Backlash over council's 'Get a Grip' attendance campaign
A campaign telling parents to send children to school if they have colds has prompted more than 6,500 signatures to a petition against its "aggressive, condescending and insulting" message.
Leaflets were sent in East Sussex County Council's Get a Grip drive to parents whose children missed at least three days of the current school year.
They also give advice on "being more organised" the night before school.
The council said it "won't flinch from this extremely serious issue".
The campaign features the slogan "good reasons for missing school - there are none".
The petition, set up by Ella Lewis of Seaford, calls for the council to withdraw the campaign and apologise for the "disgusting and offensive" alienation of parents, particularly those "struggling with serious illnesses, traumas and ongoing disabilities and conditions".
Mrs Lewis, 37, who has two children, received the leaflet after her six-year-old daughter had three days off for a chest infection and stomach bug. This equated to 91% attendance over the short autumn half term - below the council's 95% expectation.
She said: "These are unattainable standards. The council says it expects a doctor's note, but even if you could get a GP appointment, people are told not to go to the doctor's with a sickness bug.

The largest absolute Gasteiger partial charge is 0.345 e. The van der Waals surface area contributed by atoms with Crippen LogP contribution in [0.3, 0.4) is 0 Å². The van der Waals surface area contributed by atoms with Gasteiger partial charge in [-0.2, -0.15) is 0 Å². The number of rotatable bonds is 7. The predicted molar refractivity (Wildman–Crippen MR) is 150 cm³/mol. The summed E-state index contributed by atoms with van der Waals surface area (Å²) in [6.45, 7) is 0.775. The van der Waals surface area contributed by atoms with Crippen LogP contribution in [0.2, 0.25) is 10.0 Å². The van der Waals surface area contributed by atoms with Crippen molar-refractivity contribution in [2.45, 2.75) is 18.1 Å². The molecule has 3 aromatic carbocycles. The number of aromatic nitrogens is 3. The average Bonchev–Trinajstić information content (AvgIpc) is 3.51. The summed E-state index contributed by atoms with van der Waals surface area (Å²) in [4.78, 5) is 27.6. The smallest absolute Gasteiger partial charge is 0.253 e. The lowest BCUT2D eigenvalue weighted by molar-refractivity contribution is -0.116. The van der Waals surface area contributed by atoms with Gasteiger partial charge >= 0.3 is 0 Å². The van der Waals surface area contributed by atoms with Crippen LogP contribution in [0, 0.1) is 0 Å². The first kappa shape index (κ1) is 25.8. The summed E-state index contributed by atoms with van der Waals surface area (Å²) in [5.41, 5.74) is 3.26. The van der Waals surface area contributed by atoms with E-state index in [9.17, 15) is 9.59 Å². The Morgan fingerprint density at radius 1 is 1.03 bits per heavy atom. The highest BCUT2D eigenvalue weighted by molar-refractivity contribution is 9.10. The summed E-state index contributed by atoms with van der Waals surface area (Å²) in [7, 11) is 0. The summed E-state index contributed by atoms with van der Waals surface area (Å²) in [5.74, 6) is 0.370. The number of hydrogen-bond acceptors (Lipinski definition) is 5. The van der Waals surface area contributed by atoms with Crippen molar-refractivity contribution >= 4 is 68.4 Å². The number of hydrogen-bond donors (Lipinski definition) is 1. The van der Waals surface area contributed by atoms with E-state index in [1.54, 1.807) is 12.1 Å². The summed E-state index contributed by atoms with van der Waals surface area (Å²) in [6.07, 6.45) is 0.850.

"Schools also tell you not to allow your child back to school until you're 48 hours clear of a vomiting bug. In taking that direction, you fall into the 'persistence absence' threshold and are potentially reported to the council by the school. It's nonsensical.
"As parents we need to be able to validate our own child's health and suitability to be in school."
Mrs Lewis, who works in a school, said: "The council could have been more polite, engaging or creative.
"But they've just offended people who are trying to do their best every day for their children."
The leaflet sent out to parents also warns them about fines for unauthorised absences, including holidays during term time, and says children should attend school if they have a cold, headache or minor illness.
A council spokesman said the campaign was not aimed at parents of children who had genuine medical reasons for being absent, but for those who regularly have odd days off or holiday in term time.
He said: "We appreciate this campaign has been controversial.
"Missing even one day of school has an impact not just on a child's education but on the rest of the class, as it means the teacher has to spend time helping them catch up - to the detriment of other pupils. Missing days of school reduces children's chances of achieving success."